When the equality rule fails: The case of four shells

If I’ve learned one thing as a negotiation professor, it’s that the fairest and most obvious ways of dividing resources often seem unfair and non-obvious to the parties involved. Consider the equality rule. What could be fairer than a 50-50 split? Unfortunately, the parties embroiled in a negotiation don’t always see it that way. So we need an alternative approach to make life negotiable.

To illustrate the dilemma and a set of potential solutions, let me recount a story.

My family and I recently visited the beach. One morning, I took a long run and decided to pick up some cool shells for my five- and three-year-old daughters. At first, I found three shells, thinking that more than sufficient. But then I remembered that three shells allocated to two young ladies would elicit open warfare. So I searched high and low for a fourth, finding an amazing orange one that I expected to settle the matter. Two shells for each daughter. Equality rule!

But I couldn’t have been more wrong. And I should’ve seen it coming: Both daughters regarded the orange shell as way cooler than the others, so both daughters clamored for it.

The equality rule, so obvious in theory, completely failed in practice. And what to do then? I have to admit, I didn’t immediately know, as I was shell-shocked at this incomprehensible failure of the obvious. With reflection though, I came to see that the situation actually presented many different solutions:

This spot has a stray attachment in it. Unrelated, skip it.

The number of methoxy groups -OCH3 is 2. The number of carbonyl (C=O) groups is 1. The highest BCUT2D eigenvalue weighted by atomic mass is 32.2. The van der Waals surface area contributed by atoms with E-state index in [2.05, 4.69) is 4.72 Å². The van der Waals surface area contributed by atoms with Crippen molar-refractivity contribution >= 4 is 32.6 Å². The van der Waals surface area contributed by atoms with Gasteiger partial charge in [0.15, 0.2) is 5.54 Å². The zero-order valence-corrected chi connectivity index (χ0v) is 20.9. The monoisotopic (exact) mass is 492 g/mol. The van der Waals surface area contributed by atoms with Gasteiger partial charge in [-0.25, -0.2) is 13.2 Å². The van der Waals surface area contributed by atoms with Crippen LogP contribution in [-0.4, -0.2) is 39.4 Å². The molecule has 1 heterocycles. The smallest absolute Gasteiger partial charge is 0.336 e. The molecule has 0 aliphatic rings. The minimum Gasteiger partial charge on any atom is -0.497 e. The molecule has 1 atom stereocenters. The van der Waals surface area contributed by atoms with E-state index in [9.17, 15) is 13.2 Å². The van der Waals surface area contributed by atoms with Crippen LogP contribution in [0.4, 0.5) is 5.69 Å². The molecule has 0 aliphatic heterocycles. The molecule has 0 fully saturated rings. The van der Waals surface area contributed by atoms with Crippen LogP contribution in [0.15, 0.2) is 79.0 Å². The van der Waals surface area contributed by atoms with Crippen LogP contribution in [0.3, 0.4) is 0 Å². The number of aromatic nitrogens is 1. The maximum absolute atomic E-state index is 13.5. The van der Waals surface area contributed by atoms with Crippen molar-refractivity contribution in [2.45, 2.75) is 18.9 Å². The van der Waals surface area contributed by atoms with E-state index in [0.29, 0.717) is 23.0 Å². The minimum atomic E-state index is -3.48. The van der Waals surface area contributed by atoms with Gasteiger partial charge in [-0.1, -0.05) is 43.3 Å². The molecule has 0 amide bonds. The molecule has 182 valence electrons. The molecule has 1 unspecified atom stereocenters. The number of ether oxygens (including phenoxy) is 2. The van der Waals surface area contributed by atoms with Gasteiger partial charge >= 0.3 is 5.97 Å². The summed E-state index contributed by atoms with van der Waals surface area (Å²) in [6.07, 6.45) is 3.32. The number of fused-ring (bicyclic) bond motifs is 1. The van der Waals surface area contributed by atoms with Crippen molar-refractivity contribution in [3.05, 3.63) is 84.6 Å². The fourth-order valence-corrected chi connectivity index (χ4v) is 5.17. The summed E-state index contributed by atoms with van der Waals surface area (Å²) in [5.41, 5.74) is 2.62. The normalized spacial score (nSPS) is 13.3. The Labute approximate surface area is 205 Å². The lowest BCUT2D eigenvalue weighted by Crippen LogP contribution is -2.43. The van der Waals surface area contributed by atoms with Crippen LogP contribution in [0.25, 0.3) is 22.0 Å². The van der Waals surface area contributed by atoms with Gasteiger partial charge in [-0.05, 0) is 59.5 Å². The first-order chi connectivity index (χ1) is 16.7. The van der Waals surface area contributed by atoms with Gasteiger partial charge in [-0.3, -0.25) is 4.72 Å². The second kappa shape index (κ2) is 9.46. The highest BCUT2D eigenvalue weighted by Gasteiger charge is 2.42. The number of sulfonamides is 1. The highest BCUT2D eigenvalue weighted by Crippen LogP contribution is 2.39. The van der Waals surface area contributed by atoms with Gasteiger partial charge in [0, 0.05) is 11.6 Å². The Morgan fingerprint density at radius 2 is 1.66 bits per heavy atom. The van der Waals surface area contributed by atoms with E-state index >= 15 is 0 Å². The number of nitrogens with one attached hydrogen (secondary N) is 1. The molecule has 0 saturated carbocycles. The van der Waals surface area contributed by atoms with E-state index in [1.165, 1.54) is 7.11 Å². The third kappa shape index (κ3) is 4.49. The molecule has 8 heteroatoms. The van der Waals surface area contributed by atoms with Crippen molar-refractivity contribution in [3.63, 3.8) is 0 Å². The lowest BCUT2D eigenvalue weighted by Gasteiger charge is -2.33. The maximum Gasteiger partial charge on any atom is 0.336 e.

• Flip a coin: I could flip to determine the lucky recipient of the orange shell, give that daughter one more, and give the other daughter the remaining two. Problem is, someone would be incredibly dissatisfied with the fickle hand of fate.
  • Share the orange shell: If the equality rule didn’t work, maybe a quasi-communist rule would. We could all agree to share the orange shell, which is great but would bring all the baggage of common property, even while leaving three shells to divide among two people.
  • Search for another orange shell: Perhaps the ideal option, this one came with an obvious problem: I’ve never seen a shell quite like that. That’s why everyone liked it. So it wasn’t going to work.
  • Return the orange shell to its marine home and find a fourth: While this would’ve technically solved the problem, any parent can tell you that it would’ve elicited far bigger problems.
  • Let the daughters sort it out: They need to learn that life’s negotiable after all, so why not let them figure out a solution of their own? I have to admit that I considered this option carefully, but I thought it might be better to guide them toward a solution.
  • Three-for-one trade: I could give one daughter the orange shell and the other daughter all three of the more pedestrian shells. That seemed promising, but they flatly rejected it. Three pedestrian shells apparently did not compare to a glorious orange one.
  • Figure it out later: Having ruled out all the other obvious solutions, I could think of only one more at the time. Why not wait until the initial allure of the orange shell had worn off a bit? Then maybe everyone’s rationality would return, making the sort-it-out or three-for-one solutions more feasible. And that’s essentially what I did, hoping for a three-for-one. Turns out, the problem got a whole lot easier when someone mentioned the candy store, and everyone forgot the shells.

So what’s the point of all this? First, that even the simplest and least controversial of situations can generate unexpected conflicts and the need for negotiation. Second, that the equality rule can easily fall flat, and we have to be flexible enough to abandon it. Finally, that the key to any negotiation really comes down a combination of creativity and patience. Once the negotiator engages their creativity and indulges their patience long enough to generate some options, a workable solution usually presents itself. Combine a little creativity and patience, and life’s a beach!


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